Prior Philip is referred to by several characters as 'Father', 'a Priest' and a character at one point goes to make Confession to him.
In actual fact Philip was a monk and never a priest, so should have been referred to as 'Brother' not 'Father'. Also, in Catholic ritual only priests can hear confessions. Monks cannot. See more »
Grand, thrilling epic respectful to its source material
Ken Follett is one of the most brilliant novelists of modern times. His stories immerse and engage the reader into worlds so real that it seems possible to step into them.
"Pillars of the Earth" is one of his most popular books. Originally published in 1989, it gained a cult following through word of mouth then achieved even greater prominence when Oprah discovered it just a few years ago.
Tandem Productions and Tony and Ridley Scott took the risk of adapting the sweeping historic novel into a miniseries. The novel is such an intricate spiderweb of lust, revenge, and triumph of an iron will that the mere act of adapting the screenplay for sound-bite and short attention span 21st century viewers was a daunting challenge.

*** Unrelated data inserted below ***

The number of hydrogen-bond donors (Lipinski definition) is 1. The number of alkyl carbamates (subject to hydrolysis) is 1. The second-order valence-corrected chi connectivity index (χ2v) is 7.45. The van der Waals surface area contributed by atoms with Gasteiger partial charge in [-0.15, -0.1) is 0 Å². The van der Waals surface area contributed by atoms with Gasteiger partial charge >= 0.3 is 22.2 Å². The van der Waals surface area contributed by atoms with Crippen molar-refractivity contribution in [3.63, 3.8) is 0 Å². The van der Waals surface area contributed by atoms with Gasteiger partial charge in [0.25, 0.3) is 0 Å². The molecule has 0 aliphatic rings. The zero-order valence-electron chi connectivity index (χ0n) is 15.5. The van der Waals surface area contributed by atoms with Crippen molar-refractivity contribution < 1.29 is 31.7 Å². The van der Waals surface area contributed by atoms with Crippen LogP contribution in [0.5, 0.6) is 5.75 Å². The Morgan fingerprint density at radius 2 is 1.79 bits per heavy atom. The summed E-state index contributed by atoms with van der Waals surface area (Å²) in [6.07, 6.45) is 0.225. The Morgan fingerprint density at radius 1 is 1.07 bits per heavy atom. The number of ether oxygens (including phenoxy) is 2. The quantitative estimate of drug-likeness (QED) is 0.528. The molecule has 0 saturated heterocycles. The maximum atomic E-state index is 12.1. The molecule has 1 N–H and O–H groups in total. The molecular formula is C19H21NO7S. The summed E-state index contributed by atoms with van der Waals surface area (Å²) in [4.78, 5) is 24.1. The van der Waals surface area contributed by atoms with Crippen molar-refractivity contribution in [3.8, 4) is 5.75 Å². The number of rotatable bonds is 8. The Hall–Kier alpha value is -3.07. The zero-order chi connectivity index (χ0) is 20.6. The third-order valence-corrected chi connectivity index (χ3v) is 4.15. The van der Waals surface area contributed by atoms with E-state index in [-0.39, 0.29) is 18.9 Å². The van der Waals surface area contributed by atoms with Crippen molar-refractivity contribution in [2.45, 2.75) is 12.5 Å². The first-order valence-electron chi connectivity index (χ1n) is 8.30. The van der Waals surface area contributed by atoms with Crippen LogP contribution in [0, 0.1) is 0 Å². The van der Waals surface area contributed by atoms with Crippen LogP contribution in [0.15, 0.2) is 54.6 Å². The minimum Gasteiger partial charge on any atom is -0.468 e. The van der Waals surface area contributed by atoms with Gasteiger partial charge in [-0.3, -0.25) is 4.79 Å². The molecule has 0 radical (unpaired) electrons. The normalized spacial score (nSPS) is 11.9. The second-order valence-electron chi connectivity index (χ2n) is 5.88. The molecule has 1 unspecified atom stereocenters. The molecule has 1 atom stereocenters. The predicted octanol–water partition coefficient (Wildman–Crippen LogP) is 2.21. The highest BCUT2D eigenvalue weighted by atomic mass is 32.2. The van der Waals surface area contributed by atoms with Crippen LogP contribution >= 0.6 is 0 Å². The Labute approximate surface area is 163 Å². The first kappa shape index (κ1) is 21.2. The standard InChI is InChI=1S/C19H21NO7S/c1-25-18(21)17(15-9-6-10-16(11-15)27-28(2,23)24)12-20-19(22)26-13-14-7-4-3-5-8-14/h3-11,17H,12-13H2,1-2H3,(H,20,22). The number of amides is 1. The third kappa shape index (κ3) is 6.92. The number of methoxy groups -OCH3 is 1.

The makers of "Pillars of the Earth" succeeded in what seemed like an impossible challenge. They have followed the novel's plot entirely,making minor tweaks and changes for the sake of exposition and moving things along.
The two hour premiere manages to thrust the viewer into 1100s England and reveal the complicated origins of the civil war with the ship burning and the crisis related to heirs of the throne. A monk overhears a plot to overthrow the king and tells his brother, who tells an archbishop, and the brother becomes a prior by helping the archbishop become elevated to bishop.
Why is that detail important? The new prior, Phillip, has decided to rebuild his cathedral by making it a "compass to God" and this event becomes central to the story "Pillars of the Earth." While wars and strife erupt around it, the beautiful cathedral rises from an English meadow.